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Tackling injuries


The NFL’s recent $765 million settlement with former football players grabbed lots of public attention about the dangers of head injuries incurred playing football. But it is incidents such as Sam Dailey’s recent injury that are more likely to increase support for a state senator’s latest effort to make youth sports safer in Indiana.

Last week, Dailey, a senior and star running back/linebacker for Columbia City High School’s football team, began therapy at a rehabilitation center after suffering a severe head injury in his team’s season opener on Aug. 23. Dailey was injured while trying to tackle an opposing player and ended up at the hospital in critical condition. He had surgery to relieve the pressure on his brain and spent days in the hospital. He faces a long recovery.

Also last week, Sen. Travis Holdman, R-Markle, announced he will sponsor a bill in the next session requiring all youth football coaches in Indiana to complete certified training to prevent head injuries. Completion of the online course will be a requisite for coaches to use public fields.

“This is really more about training coaches on teaching football,” Holdman said. “A lot of coaches are not aware about teaching techniques on tackling that can prevent injuries. We just thought we needed more teeth in the training requirements for coaches before coaches get on the field with kids of any age to ensure the coach has good training on the techniques.”

Holdman was also the sponsor of a 2011 law that garnered praise from the National Coalition on Youth Sports Concussions. That law requires coaches to remove from play immediately any athlete they suspect of having suffered a concussion.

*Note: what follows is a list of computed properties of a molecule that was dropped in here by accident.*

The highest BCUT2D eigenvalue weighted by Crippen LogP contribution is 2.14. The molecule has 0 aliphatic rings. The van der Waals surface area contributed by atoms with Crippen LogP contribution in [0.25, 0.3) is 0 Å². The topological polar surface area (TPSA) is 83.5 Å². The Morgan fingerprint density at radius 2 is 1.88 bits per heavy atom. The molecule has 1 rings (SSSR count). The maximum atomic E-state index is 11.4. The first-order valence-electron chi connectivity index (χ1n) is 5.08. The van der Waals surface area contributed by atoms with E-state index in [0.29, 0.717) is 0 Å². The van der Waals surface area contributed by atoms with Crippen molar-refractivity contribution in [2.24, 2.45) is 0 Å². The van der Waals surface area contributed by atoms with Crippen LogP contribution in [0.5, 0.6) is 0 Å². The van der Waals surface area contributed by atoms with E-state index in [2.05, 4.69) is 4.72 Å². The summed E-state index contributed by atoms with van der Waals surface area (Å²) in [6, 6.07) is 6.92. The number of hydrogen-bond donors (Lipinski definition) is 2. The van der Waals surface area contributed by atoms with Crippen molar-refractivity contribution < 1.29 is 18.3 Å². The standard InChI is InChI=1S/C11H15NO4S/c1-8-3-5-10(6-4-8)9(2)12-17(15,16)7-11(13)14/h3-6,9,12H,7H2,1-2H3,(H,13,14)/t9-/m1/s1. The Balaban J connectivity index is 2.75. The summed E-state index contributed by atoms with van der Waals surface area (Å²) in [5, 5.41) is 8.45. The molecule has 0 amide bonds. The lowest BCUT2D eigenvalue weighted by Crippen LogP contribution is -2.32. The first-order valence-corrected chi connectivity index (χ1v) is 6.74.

It also requires the athlete to be evaluated by a qualified professional before returning to the game.

He said his proposed bill is the next step in protecting Indiana’s young athletes.

Nobody wants those young athletes to imperil their futures because of a preventable brain injury. And it’s hard to argue against increasing education for coaches who perhaps play the most important role in protecting players. But legislating behavior is very difficult.

“It’s going to be a lot more than feel-good legislation because it’s going to come down to dollars and cents,” Holdman said. “Insurance companies will basically be the enforcers for ensuring coaches have the training or then not covering the liability insurance. So, it’s very important for coaches to get on board with this.”

The training would be “Heads Up Football,” an online program created by USA Football, the nation’s governing body for the sport, which is headquartered in Indianapolis.

According to Steve Alic, spokesman for the nonprofit USA Football, the program includes 15 chapters with quizzes after each chapter and takes about 90 minutes to two hours to complete. It covers proper tackling techniques, positive coaching skills and player safety, specifically how to spot concussion symptoms and how to properly fit safety equipment. It costs $5 for youth football coaches and $25 for high school coaches.

Alic said it is the first football coaching course that is nationally accredited. It’s used by about 2,800 youth football leagues nationally, which equates to a little more than 25 percent of the leagues.

“Heads Up Football has gone through a thorough review from not only football experts but an extensive review from medical experts as well,” he said.

If this education program is the most effective way to prevent a concussion in a young athlete, then state legislators should give the proposed legislation careful consideration when the General Assembly reconvenes in January.